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Like most of you, the bicycle has been a part of my life since I was a child. It saw me through my teenage years with pre-suspension mountain-bike races in Park City, Utah, where I grew up. It was a central part of summer months spent touring the landscape of Southern Utah with my father. And now, at 43 years old, cycling remains part of my daily life, riding gravel grinders of Colorado, and keeping my health in check. I owe much to the bicycle.
From the District Cycling podcast I ran for a few years in Washington D.C. with my friends Adam Austin and Mike Creed, to local racing, and rides with my kids, I have a serious, lifelong relationship with bicycles. The cycling industry means something to me, the activity means something to me, the culture of it means something to me. The wind in my hair, and bugs in my teeth, mean the most to me.
I’m a cyclist. I’m also an Indigenous person, a member of the Pyramid Lake Paiute Tribe, and a professional artist. My bike is my modern day war pony, and part of my complex identity in this country. It is my love of the bike, coupled with my Indigenous identity, that found me dismayed by something displayed at the Eurobike Expo last month in Germany.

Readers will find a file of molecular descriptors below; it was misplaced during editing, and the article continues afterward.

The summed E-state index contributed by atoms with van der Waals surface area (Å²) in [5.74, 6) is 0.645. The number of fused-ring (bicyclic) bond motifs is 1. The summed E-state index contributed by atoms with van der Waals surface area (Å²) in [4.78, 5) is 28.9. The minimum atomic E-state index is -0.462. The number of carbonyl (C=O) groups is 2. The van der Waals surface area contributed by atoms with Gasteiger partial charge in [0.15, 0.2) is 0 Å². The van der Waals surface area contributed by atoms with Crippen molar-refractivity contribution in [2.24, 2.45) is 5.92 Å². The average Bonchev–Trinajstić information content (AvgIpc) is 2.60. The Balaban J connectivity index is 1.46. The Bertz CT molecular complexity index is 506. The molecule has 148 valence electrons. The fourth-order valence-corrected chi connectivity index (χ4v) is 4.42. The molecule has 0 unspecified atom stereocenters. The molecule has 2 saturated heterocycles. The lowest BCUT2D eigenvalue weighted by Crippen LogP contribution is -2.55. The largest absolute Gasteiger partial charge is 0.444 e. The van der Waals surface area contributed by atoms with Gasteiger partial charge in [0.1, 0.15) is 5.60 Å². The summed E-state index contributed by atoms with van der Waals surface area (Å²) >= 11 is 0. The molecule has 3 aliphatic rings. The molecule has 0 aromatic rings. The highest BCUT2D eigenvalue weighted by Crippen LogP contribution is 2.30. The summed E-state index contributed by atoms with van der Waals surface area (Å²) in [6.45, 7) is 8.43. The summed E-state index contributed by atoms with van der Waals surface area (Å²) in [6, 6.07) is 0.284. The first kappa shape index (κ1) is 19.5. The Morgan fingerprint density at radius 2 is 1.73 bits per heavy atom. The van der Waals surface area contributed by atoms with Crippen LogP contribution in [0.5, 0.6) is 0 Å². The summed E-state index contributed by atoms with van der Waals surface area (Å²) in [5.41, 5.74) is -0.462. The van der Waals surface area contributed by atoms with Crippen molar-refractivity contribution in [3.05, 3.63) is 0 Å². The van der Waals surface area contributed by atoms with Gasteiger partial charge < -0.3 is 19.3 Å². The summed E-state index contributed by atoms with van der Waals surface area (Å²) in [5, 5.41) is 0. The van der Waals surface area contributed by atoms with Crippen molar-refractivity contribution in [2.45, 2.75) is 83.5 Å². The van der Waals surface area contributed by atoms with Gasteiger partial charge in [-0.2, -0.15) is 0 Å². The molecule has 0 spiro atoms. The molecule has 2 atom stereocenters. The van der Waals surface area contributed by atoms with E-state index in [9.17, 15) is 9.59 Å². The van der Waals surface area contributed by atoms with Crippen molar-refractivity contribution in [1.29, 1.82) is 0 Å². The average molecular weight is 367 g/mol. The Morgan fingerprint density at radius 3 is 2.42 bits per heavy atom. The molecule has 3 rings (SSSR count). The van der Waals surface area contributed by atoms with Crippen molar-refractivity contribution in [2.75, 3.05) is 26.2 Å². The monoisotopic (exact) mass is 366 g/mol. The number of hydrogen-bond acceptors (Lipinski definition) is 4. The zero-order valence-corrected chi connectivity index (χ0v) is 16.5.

Among the many new products, new models, and new companies, one stuck out to my Indigenous eyes. Czech bike brand Apache Bicycles promoted their new mountain bikes and electric bikes with branding that was both shocking and cheap. From tipis (yes, tipis, not teepees) to large photographs of our old ones stylized to fit their branding, what really went beyond the pale — pun completely intended — was the two blond haired European women decked out in stereotypical “war paint” and the kind of “Pocahottie” costume you can find in any Party City at your local strip mall.
Not content with pedestrian tastelessness, Apache Bicycles takes it to the next level by naming their bikes Arrow, Teepee, and Scalp, complete with appropriated graphics and symbols that are carried by many different Indigenous tribes, some of which are important and sacred.
While cultural appropriation exists in virtually every industry, the gross misuse of these images by Apache Bicycles’ campaign is particularly appalling.
Before any of you are triggered by what could be perceived as overused politically correctness, consider the following: Every person in Western Culture is informed by the caricature image of Native people perpetuated throughout history in books, paintings, photographs, and films. There is no frame of reference for the real experiences of Indigenous people, which are instead collapsed into the headdress-wearing warrior and the submissive buckskin-clad woman. These tropes have been pushed for over 200 years in Western culture and have woefully misinformed the public about who we are as Indigenous people, or that we are a diverse group of individuals who exist and thrive in a modern landscape. Our existence becomes little more than a flashy relic served with a side of romanticism.